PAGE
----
Quick, have you or anyone you know recently been to Florida? Do you live near an airport? If the answers are yes to either question, you might be feeling a tad uneasy about the CDC’s unique new warnings about Miami.
It’s hard to understand the CDC’s announcement that pregnant women should avoid an area in Miami’s Wynwood arts district. The last time I checked, mosquitoes don’t read road signs. Other that financially destroying a region of Miami (where should we go to dinner? Zika or Non-Zika?) the CDC’s unprecedented announcement seems both myopic and overblown.
To begin with, the CDC backdates its warning to June 15th, so anyone who’s visited Miami and is now living in Maine suddenly needs to be concerned. The CDC also goes through an extensive set of restrictions for couples wanting to conceive that extends far beyond avoiding the Miami area.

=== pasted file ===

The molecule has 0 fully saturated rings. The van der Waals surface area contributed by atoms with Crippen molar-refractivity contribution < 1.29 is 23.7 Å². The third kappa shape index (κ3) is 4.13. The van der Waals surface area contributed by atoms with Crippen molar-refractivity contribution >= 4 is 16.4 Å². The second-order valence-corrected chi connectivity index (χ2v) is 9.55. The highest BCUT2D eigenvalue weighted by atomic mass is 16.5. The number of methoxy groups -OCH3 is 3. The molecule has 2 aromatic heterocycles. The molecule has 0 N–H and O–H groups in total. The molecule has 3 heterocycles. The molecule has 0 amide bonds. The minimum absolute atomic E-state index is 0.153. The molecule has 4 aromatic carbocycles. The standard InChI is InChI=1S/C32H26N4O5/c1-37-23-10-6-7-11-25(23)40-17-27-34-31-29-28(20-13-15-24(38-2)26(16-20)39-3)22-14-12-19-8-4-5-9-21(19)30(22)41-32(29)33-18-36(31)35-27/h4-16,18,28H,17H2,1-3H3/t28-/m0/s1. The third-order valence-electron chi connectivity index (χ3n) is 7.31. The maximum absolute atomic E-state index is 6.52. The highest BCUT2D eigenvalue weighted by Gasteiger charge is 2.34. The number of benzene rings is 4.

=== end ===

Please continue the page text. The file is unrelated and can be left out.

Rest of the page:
It is one thing to say mosquitoes in a certain area in Miami should be avoided. It is another for the CDC to say that: “All pregnant women in the United States should be assessed for possible Zika virus exposure during each prenatal care visit.” The first is a dramatic warning for a small area, the second is an admission that mosquitoes are not the primary cause of Zika spread (people are) and that Zika is a sexually transmitted disease that is not limited to any region in the U.S. It’s pretty concerning to have the CDC confirm: it’s here, it’s everywhere, and we have no treatment.
But before we all run around screaming about Zika, what’s missing from this discussion is any larger picture. We need a reasonable plan, not an area quarantine that the mosquitoes won’t obey. After financially destroying an area of Miami, what’s next? Should we avoid Austin, San Diego, anywhere Zika cases arise? Of course not. The vast majority of people are at tiny risk from Zika. Even the overwhelming majority of women who catch Zika will have no birth defects. But we’re not hearing that, we’re hearing increasing terror and an arbitrary warning that will make no difference to the spread of the disease. Because it’s people, not mosquitoes, that we need to stop spreading Zika.
I’ve written a very short book that lays out why, while concerned, we shouldn’t be panicked by Zika. I also lay out a case that women who just have Zika without other similar exposures may have even less risk. We need to have someone step in and lower our panic, not increase it with quarantine announcements.